In a review for The Times, Jen Yamato wrote, “For LaBeouf, ‘Honey Boy’ may well be an act of catharsis, understanding and accountability; whether or not it truly serves those roles, only he will know. And should it matter to the rest of us? In Har’el’s hands that vision becomes at once confessional and curative, much bigger than one actor, one man or one boy’s story alone.”
I sat down with LaBeouf, Har’el, Jupe and Hedges during the Toronto International Film Festival for a story that will be publishing soon, and Ha’rel talked about the film’s relationship to LaBeouf’s own life. “I was really aware that the film has to exist on a different level when it comes to the archetype of the son and father that goes beyond Shia’s bio,” she said. “And it was really important for all of us, to kind of communicate with that and not ignore it, make sure that’s not the center but also that you can kind of wink at it sometimes. And we would really look at things as references and decide what to celebrate and what to laugh about and what to ignore.”
For Vulture, Alison Willmore wrote, “LaBeouf’s approach to the character is marked by a radical empathy, even when depicting a memory of physical abuse — he portrays his father as someone so consumed by his own pain that he can barely interact with the world around him, much less put his own impulses aside to care for his son the way a parent should. It’s a remarkable performance, and one that Jupe is impressively able to hold his own against, even when tasked at times to just quietly observe.”
For the AP, Lindsey Bahr wrote, “In the broadest sense, it’s a portrait of a boy whose father doesn’t, or can’t, love him the way he needs. But broad isn’t the point. The salacious tabloid sell is that LaBeouf wrote this script about his life while in rehab. It was therapy, but besides the location, it’s not terribly unique that a storyteller might get some personal catharsis. What separates ‘Honey Boy’ from the standard confessional is the heart, precision and artfulness that LaBeouf and director Alma Har’el employ to tell this story.”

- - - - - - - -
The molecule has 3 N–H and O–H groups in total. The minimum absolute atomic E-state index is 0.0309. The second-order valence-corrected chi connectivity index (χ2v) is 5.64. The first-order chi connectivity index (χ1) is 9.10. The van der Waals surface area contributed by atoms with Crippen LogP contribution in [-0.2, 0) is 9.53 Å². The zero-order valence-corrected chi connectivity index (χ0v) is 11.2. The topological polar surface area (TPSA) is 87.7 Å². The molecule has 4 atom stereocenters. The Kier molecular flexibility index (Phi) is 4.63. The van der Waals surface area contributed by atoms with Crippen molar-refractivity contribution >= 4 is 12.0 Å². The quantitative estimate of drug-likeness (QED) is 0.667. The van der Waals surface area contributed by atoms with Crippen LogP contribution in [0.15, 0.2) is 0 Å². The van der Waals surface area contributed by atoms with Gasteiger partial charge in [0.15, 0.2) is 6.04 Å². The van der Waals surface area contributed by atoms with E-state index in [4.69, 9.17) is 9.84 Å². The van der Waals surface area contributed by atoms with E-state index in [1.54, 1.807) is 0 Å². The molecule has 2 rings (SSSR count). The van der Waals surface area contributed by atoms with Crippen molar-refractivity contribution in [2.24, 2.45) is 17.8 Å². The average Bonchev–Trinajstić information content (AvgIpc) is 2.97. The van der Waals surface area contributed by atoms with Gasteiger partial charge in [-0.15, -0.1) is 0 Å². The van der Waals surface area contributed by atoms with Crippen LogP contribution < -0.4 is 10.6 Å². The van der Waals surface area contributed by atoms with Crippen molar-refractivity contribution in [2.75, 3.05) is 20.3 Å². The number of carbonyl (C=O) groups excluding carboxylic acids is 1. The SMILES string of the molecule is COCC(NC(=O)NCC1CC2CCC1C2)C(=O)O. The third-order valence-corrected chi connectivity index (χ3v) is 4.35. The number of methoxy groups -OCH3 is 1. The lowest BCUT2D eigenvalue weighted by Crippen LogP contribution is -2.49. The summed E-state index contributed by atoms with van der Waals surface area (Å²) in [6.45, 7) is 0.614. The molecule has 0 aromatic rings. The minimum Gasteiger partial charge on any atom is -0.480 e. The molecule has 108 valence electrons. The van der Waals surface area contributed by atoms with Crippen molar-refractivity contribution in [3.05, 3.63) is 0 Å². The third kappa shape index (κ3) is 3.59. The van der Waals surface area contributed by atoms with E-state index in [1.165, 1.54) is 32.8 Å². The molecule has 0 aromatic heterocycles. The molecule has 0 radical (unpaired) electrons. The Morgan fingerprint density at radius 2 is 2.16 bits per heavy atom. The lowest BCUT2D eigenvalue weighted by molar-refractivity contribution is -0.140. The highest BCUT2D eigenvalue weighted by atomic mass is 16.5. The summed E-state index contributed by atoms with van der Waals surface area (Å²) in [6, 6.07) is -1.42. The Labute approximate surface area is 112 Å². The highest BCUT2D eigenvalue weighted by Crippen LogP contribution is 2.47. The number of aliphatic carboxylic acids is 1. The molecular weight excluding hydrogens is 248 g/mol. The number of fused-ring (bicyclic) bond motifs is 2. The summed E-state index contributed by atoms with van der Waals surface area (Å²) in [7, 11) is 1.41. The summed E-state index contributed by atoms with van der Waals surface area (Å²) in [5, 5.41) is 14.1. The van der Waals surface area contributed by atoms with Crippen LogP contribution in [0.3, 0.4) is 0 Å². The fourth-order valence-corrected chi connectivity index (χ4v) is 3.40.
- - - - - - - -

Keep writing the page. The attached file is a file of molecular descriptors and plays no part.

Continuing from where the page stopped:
Documentary filmmaker Lauren Greenfield has long been a keen chronicler of lives touched by extreme wealth. Which is what makes Imelda Marcos, notorious former first lady of the Philippines, seem such a natural subject for her new film, “The Kingmaker.” But Greenfield also transforms the movie into a look at contemporary political power in action as Marcos is in the midst of attempting to bring her family back to power.
In a review for The Times, Justin Chang wrote that “Greenfield’s most forceful interviews are not with Marcos, with her self-pitying laments and dubious recollections. Wisely, she interviews a number of activists who recount their experiences of being rounded up and tortured during the martial law years. Their testimonies are vivid, horrifying, galvanizing in their detail and lucidity. ‘The Kingmaker’ may end on a queasy note of alarm about the Philippines’ future, but it also reminds us that we neglect the past at our peril.”
Amy Kaufman spoke to Greenfield about the movie. Though the filmmaker has previously explored the lives of wealthy people, she said of Marcos, “This wasn’t a wealth story like anything I’ve done before. It wasn’t wealth for materialism or showing off — it was wealth for power and admiration. She loves the people loving her.”
I also talked to Greenfield for our entertainment podcast “The Reel,” where she spoke on how the movie’s focus shifted as she saw that Marcos was trying to reassert herself into national politics in the Philippines. “I realized there was a much bigger, more relevant, more timely story about the rise to power of this family,” Greenfield said. “They were kicked out in 1986. How did they get back? It was almost like if we could imagine President Nixon coming back and winning an election. And so that really changed the story for me.”
Reviewing the movie for the New York Times, Manohla Dargis wrote, “As Greenfield opens ‘The Kingmaker’ up, the Philippines’ past and present move uneasily into alignment, and the movie becomes more interesting and far more disturbing. Notably, it also becomes less about one woman, her malevolent charms and quirks, and develops into an unsettling look at imperial power … When she interviews an old friend of the Marcoses who chortles about American support for despots, the movie — like his comment — becomes the tragedy it was meant to be.”